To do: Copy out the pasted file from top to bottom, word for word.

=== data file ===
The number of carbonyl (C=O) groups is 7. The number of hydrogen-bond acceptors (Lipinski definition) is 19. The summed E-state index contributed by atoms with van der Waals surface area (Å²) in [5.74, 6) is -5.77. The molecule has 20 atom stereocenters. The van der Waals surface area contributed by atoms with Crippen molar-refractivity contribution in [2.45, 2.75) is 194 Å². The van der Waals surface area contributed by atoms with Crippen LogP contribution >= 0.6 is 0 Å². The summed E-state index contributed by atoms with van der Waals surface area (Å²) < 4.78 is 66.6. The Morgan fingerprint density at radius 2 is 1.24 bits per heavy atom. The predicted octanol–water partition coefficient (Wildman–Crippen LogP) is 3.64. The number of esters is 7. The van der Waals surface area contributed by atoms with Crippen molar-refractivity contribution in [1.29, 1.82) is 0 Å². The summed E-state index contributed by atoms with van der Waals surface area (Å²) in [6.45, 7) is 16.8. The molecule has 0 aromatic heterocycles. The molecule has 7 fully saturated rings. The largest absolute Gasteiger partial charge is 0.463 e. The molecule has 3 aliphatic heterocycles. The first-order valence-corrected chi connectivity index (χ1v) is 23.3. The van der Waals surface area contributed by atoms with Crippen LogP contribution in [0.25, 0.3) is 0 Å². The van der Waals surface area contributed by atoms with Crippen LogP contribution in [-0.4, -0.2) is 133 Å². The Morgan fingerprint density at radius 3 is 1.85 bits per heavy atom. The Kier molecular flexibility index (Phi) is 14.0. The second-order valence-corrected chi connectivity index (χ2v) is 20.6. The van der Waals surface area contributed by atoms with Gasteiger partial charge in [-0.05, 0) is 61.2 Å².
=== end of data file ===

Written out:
The number of carbonyl (C=O) groups is 7. The number of hydrogen-bond acceptors (Lipinski definition) is 19. The summed E-state index contributed by atoms with van der Waals surface area (Å²) in [5.74, 6) is -5.77. The molecule has 20 atom stereocenters. The van der Waals surface area contributed by atoms with Crippen molar-refractivity contribution in [2.45, 2.75) is 194 Å². The van der Waals surface area contributed by atoms with Crippen LogP contribution >= 0.6 is 0 Å². The summed E-state index contributed by atoms with van der Waals surface area (Å²) < 4.78 is 66.6. The Morgan fingerprint density at radius 2 is 1.24 bits per heavy atom. The predicted octanol–water partition coefficient (Wildman–Crippen LogP) is 3.64. The number of esters is 7. The van der Waals surface area contributed by atoms with Crippen molar-refractivity contribution in [1.29, 1.82) is 0 Å². The summed E-state index contributed by atoms with van der Waals surface area (Å²) in [6.45, 7) is 16.8. The molecule has 0 aromatic heterocycles. The molecule has 7 fully saturated rings. The largest absolute Gasteiger partial charge is 0.463 e. The molecule has 3 aliphatic heterocycles. The first-order valence-corrected chi connectivity index (χ1v) is 23.3. The van der Waals surface area contributed by atoms with Crippen LogP contribution in [0.25, 0.3) is 0 Å². The van der Waals surface area contributed by atoms with Crippen LogP contribution in [-0.4, -0.2) is 133 Å². The Morgan fingerprint density at radius 3 is 1.85 bits per heavy atom. The Kier molecular flexibility index (Phi) is 14.0. The second-order valence-corrected chi connectivity index (χ2v) is 20.6. The van der Waals surface area contributed by atoms with Gasteiger partial charge in [-0.05, 0) is 61.2 Å².